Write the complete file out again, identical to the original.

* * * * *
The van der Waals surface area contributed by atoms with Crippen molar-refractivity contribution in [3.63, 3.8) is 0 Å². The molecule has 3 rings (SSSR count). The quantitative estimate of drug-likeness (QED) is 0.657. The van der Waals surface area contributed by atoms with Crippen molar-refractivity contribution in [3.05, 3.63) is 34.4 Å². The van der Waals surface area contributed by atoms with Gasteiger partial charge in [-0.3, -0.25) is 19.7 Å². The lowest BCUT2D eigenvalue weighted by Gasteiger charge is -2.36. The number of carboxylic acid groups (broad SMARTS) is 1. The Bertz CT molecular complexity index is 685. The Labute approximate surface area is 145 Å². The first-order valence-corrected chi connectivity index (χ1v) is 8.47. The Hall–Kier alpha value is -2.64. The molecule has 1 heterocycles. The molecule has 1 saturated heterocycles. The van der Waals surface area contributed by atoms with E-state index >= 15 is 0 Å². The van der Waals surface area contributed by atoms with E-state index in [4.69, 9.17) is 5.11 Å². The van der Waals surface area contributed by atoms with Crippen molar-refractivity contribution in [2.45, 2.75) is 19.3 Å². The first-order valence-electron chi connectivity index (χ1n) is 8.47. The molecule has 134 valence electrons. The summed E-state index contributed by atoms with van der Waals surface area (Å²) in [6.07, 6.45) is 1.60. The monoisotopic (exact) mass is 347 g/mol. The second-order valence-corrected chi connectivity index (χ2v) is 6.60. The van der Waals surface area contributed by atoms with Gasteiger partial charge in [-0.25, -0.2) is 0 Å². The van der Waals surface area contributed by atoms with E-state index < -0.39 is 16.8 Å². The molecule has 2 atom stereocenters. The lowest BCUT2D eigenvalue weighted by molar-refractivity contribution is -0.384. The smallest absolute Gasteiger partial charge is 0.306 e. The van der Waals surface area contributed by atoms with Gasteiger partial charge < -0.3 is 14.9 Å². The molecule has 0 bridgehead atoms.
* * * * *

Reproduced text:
The van der Waals surface area contributed by atoms with Crippen molar-refractivity contribution in [3.63, 3.8) is 0 Å². The molecule has 3 rings (SSSR count). The quantitative estimate of drug-likeness (QED) is 0.657. The van der Waals surface area contributed by atoms with Crippen molar-refractivity contribution in [3.05, 3.63) is 34.4 Å². The van der Waals surface area contributed by atoms with Gasteiger partial charge in [-0.3, -0.25) is 19.7 Å². The lowest BCUT2D eigenvalue weighted by Gasteiger charge is -2.36. The number of carboxylic acid groups (broad SMARTS) is 1. The Bertz CT molecular complexity index is 685. The Labute approximate surface area is 145 Å². The first-order valence-corrected chi connectivity index (χ1v) is 8.47. The Hall–Kier alpha value is -2.64. The molecule has 1 heterocycles. The molecule has 1 saturated heterocycles. The van der Waals surface area contributed by atoms with E-state index >= 15 is 0 Å². The van der Waals surface area contributed by atoms with E-state index in [4.69, 9.17) is 5.11 Å². The van der Waals surface area contributed by atoms with Crippen molar-refractivity contribution in [2.45, 2.75) is 19.3 Å². The first-order valence-electron chi connectivity index (χ1n) is 8.47. The molecule has 134 valence electrons. The summed E-state index contributed by atoms with van der Waals surface area (Å²) in [6.07, 6.45) is 1.60. The monoisotopic (exact) mass is 347 g/mol. The second-order valence-corrected chi connectivity index (χ2v) is 6.60. The van der Waals surface area contributed by atoms with Gasteiger partial charge in [-0.25, -0.2) is 0 Å². The van der Waals surface area contributed by atoms with E-state index < -0.39 is 16.8 Å². The molecule has 2 atom stereocenters. The lowest BCUT2D eigenvalue weighted by molar-refractivity contribution is -0.384. The smallest absolute Gasteiger partial charge is 0.306 e. The van der Waals surface area contributed by atoms with Gasteiger partial charge < -0.3 is 14.9 Å². The molecule has 0 bridgehead atoms.